Doug Brown’s practice is exclusively commercial litigation. He represents clients in commercial litigation with a particular emphasis on consumer defense claims under the Florida Deceptive and Unfair Trade Practices Act ("FDUTPA"), also known as Florida’s “Little FTC Act.” He handles litigation and disputes between manufacturers and dealers, as well as federal and state RICO claims. Doug also routinely represents clients in class action litigation and he has an active practice in complex construction litigation.
More than 50% of Doug’s experience has been under FDUTPA. He has worked on several of the leading Florida cases involving the issue of causation and types of damages recoverable under the Little FTC Act. Doug’s extensive knowledge in consumer defense litigation began by working for the State of Florida’s Antitrust Unit. As the second lawyer hired, he had responsibility for several cases in the state, including price fixing class actions. He then moved to the Atlanta Regional Office of the Federal Trade Commission for nine years which included significant responsibility for healthcare antitrust matters which resulted in several of the first consent decrees involving anti-competitive exclusions of podiatrists and nurse practitioners, as well as a leading vertical restraint case involving dealer influence on a manufacturers’ policies on extra-territorial sales. Antitrust matters comprised the majority of his work at the FTC including trying a geographic extension merger in the supermarket industry and a construction bid depository price tampering case.
Doug’s representative cases include:
- Orkin Exterminating Co., Inc. v. Delguidice, 790 So. 2d 1158 (Fla. 5th DCA 2001 (reversing “stigma” damage award of $300,000, as speculative and not authorized under contract and rejecting any consequential damages under FDUTPA).
- GMAC v. Laesser, 718 So. 2d 276, 279 (Fla. 4th DCA 1998) (reversing a jury award against GMAC for lack of evidence, causation, and concurring opinion by Judge Gross advocating application of Rule 9(b) pleading standard for FDUTPA claims).
- Rollins, Inc. v. Butland, 951 So. 2d 860 (Fla. 2d DCA 2006) (rejecting a class action under Little FTC Act based on “pattern and practice evidence” holding that such evidence was not probative as to any other claim and stating that certification of such a claim would violate due process). (Co-counsel).
- Rollins, Inc. v. Lighthouse Bay Holdings Ltd., 898 So.2d 86 (Fla. 2d DCA) (reversing trial court and compelling arbitration rejecting unconscionability argument).
- Suntree Technologies, Inc. v. Ecosense International, Inc., 693 F. 3d 1338 (11th Cir. 2012) (affirming order on Defendant’s Motion for Summary Judgment under Lanham Act and FDUTPA on the grounds Plaintiff failed to show likelihood of confusion and other key elements).
Recently, Doug successfully defended a developer that was sued by the Florida Attorney General for $225 million under an Unfair and Deceptive Trade Act claim. Defendants aggressively defended the case to the point that the Florida Attorney General dismissed its deception claims and proceeded on an abstract unfairness theory that was soon settled for an insubstantial amount. As part of that case, Doug worked with leading economists to prepare damage models including comparative alternatives to the challenged practices that analyzed the most likely changes in consumer welfare based upon those alternatives. This modeling demonstrated that any alleged consumer injury was outweighed by net consumer gains under the FTC’s unfairness policy.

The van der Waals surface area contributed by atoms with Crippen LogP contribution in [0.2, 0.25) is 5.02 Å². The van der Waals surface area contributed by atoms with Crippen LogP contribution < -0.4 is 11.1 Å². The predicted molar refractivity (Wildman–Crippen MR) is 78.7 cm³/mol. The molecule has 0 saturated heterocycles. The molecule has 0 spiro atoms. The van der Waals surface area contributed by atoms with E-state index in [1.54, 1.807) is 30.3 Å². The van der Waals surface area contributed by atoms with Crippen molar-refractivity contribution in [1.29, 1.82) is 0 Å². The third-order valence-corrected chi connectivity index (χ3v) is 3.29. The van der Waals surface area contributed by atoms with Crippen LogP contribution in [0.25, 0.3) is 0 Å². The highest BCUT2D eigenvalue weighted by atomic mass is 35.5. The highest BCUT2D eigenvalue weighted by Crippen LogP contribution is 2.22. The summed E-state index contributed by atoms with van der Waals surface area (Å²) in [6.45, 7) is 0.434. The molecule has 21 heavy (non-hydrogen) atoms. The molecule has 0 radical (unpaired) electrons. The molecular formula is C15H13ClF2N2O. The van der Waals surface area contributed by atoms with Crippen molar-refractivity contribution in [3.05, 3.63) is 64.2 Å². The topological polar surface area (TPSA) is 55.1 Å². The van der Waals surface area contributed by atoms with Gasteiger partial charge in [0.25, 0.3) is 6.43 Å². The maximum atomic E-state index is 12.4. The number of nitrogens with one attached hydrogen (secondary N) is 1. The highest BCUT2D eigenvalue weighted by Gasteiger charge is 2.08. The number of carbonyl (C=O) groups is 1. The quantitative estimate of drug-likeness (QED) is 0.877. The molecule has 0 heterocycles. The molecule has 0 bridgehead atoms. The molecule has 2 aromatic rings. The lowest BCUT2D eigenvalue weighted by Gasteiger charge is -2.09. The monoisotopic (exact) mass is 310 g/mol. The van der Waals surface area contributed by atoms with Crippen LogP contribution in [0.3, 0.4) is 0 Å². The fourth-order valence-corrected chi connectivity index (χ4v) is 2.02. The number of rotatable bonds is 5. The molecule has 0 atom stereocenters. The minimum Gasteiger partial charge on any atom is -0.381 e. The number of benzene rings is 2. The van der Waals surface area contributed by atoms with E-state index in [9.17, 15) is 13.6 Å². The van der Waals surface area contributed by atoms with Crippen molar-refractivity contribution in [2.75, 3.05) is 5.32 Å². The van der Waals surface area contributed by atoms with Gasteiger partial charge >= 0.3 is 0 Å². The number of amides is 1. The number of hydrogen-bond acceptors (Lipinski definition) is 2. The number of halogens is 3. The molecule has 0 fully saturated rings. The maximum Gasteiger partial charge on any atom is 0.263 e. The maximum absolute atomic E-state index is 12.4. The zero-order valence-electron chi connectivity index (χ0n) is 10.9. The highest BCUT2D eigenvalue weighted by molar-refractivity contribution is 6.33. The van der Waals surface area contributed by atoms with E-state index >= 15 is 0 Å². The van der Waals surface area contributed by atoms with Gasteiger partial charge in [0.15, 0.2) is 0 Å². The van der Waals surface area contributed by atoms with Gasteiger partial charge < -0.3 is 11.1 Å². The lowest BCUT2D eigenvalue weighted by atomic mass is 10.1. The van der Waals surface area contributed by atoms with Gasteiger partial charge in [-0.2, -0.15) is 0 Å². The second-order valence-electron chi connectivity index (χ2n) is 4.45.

Doug has worked closely with national counsel on class action matters in Florida, California, and Arkansas in six significant consumer class actions. These cases included successful AAA class actions and a series of cases based upon pattern and practice evidence, which were uniformly unsuccessful for the Plaintiffs.
He has also worked on numerous dealership cases which were termination cases and/or objections to a successor dealer. Doug served as primary Florida dealer counsel for a leading national boat manufacturer, and has defended manufacturers in distribution issues, including claims under the Federal Automobile Dealers Day in Court Act and the aptly named Florida Automobile Dealers’ Act.
More recently, Doug has helped develop in-house advertising substantiation programs for several national companies, and has spoken on private litigants attempts to assert advertising substantiation theories, particularly in class actions, at several state and national conferences. He works with marketing departments to minimize client’s exposure to class action advertising claims. Assistance is provided in matching representations to appropriate substantiation and providing advice based on currently available “safe harbors.”
Doug has authored articles and has been a guest lecturer for state and national organizations on consumer litigation issues involving Florida's Little FTC Act, advertising substantiation, as well as consumer class actions. He is also active in the Private Advertising Committee of the ABA Antitrust Section.